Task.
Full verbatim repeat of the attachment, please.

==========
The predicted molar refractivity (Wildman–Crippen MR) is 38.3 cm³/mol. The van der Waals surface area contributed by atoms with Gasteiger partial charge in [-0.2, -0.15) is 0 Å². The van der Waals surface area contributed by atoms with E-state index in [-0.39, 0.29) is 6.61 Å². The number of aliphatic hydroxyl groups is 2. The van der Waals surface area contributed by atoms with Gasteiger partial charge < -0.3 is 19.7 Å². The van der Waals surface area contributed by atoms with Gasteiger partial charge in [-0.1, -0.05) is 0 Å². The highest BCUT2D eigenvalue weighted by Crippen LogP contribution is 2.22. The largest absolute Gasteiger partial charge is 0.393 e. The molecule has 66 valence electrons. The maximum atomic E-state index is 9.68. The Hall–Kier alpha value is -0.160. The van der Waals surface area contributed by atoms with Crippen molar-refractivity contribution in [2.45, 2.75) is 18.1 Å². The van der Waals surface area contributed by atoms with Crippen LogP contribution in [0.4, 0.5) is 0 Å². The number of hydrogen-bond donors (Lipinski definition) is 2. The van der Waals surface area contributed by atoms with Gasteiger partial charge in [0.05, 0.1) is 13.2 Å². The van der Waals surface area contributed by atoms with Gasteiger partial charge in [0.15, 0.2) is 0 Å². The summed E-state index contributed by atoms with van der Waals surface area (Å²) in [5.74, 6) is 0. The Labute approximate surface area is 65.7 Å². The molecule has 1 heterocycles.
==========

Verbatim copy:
The predicted molar refractivity (Wildman–Crippen MR) is 38.3 cm³/mol. The van der Waals surface area contributed by atoms with Gasteiger partial charge in [-0.2, -0.15) is 0 Å². The van der Waals surface area contributed by atoms with E-state index in [-0.39, 0.29) is 6.61 Å². The number of aliphatic hydroxyl groups is 2. The van der Waals surface area contributed by atoms with Gasteiger partial charge < -0.3 is 19.7 Å². The van der Waals surface area contributed by atoms with Gasteiger partial charge in [-0.1, -0.05) is 0 Å². The highest BCUT2D eigenvalue weighted by Crippen LogP contribution is 2.22. The largest absolute Gasteiger partial charge is 0.393 e. The molecule has 66 valence electrons. The maximum atomic E-state index is 9.68. The Hall–Kier alpha value is -0.160. The van der Waals surface area contributed by atoms with Crippen molar-refractivity contribution in [2.45, 2.75) is 18.1 Å². The van der Waals surface area contributed by atoms with Crippen LogP contribution in [0.4, 0.5) is 0 Å². The number of hydrogen-bond donors (Lipinski definition) is 2. The van der Waals surface area contributed by atoms with Gasteiger partial charge in [0.05, 0.1) is 13.2 Å². The van der Waals surface area contributed by atoms with Gasteiger partial charge in [0.15, 0.2) is 0 Å². The summed E-state index contributed by atoms with van der Waals surface area (Å²) in [5.74, 6) is 0. The Labute approximate surface area is 65.7 Å². The molecule has 1 heterocycles.